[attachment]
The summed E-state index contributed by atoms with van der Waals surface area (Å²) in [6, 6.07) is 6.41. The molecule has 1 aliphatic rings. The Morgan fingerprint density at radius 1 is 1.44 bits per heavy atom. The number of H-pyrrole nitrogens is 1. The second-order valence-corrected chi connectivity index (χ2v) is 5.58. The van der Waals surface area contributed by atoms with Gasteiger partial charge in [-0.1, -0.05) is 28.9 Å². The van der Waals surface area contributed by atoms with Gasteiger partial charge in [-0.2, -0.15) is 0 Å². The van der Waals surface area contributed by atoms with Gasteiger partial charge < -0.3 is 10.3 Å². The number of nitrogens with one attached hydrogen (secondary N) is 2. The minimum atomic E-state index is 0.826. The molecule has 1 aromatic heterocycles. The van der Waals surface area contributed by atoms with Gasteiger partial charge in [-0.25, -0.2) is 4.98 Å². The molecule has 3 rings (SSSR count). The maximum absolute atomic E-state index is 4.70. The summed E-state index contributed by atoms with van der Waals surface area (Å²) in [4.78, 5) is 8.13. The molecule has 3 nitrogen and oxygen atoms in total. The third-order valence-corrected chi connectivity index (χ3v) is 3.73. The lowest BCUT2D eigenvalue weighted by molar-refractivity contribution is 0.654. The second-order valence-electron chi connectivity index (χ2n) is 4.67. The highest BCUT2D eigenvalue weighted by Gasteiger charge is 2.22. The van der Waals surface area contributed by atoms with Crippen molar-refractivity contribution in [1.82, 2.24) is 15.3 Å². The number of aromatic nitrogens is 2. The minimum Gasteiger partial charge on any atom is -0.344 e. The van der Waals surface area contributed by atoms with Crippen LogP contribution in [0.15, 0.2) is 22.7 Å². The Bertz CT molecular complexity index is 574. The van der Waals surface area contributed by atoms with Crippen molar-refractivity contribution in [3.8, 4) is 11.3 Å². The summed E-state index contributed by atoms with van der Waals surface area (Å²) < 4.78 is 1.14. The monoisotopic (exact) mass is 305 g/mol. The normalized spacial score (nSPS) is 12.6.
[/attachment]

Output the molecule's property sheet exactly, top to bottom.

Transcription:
The summed E-state index contributed by atoms with van der Waals surface area (Å²) in [6, 6.07) is 6.41. The molecule has 1 aliphatic rings. The Morgan fingerprint density at radius 1 is 1.44 bits per heavy atom. The number of H-pyrrole nitrogens is 1. The second-order valence-corrected chi connectivity index (χ2v) is 5.58. The van der Waals surface area contributed by atoms with Gasteiger partial charge in [-0.1, -0.05) is 28.9 Å². The van der Waals surface area contributed by atoms with Gasteiger partial charge in [-0.2, -0.15) is 0 Å². The van der Waals surface area contributed by atoms with Gasteiger partial charge < -0.3 is 10.3 Å². The number of nitrogens with one attached hydrogen (secondary N) is 2. The minimum atomic E-state index is 0.826. The molecule has 1 aromatic heterocycles. The van der Waals surface area contributed by atoms with Gasteiger partial charge in [-0.25, -0.2) is 4.98 Å². The molecule has 3 rings (SSSR count). The maximum absolute atomic E-state index is 4.70. The summed E-state index contributed by atoms with van der Waals surface area (Å²) in [4.78, 5) is 8.13. The molecule has 3 nitrogen and oxygen atoms in total. The third-order valence-corrected chi connectivity index (χ3v) is 3.73. The lowest BCUT2D eigenvalue weighted by molar-refractivity contribution is 0.654. The second-order valence-electron chi connectivity index (χ2n) is 4.67. The highest BCUT2D eigenvalue weighted by Gasteiger charge is 2.22. The van der Waals surface area contributed by atoms with Crippen molar-refractivity contribution in [1.82, 2.24) is 15.3 Å². The number of aromatic nitrogens is 2. The minimum Gasteiger partial charge on any atom is -0.344 e. The van der Waals surface area contributed by atoms with Crippen LogP contribution in [0.15, 0.2) is 22.7 Å². The Bertz CT molecular complexity index is 574. The van der Waals surface area contributed by atoms with Crippen molar-refractivity contribution in [3.8, 4) is 11.3 Å². The summed E-state index contributed by atoms with van der Waals surface area (Å²) < 4.78 is 1.14. The monoisotopic (exact) mass is 305 g/mol. The normalized spacial score (nSPS) is 12.6.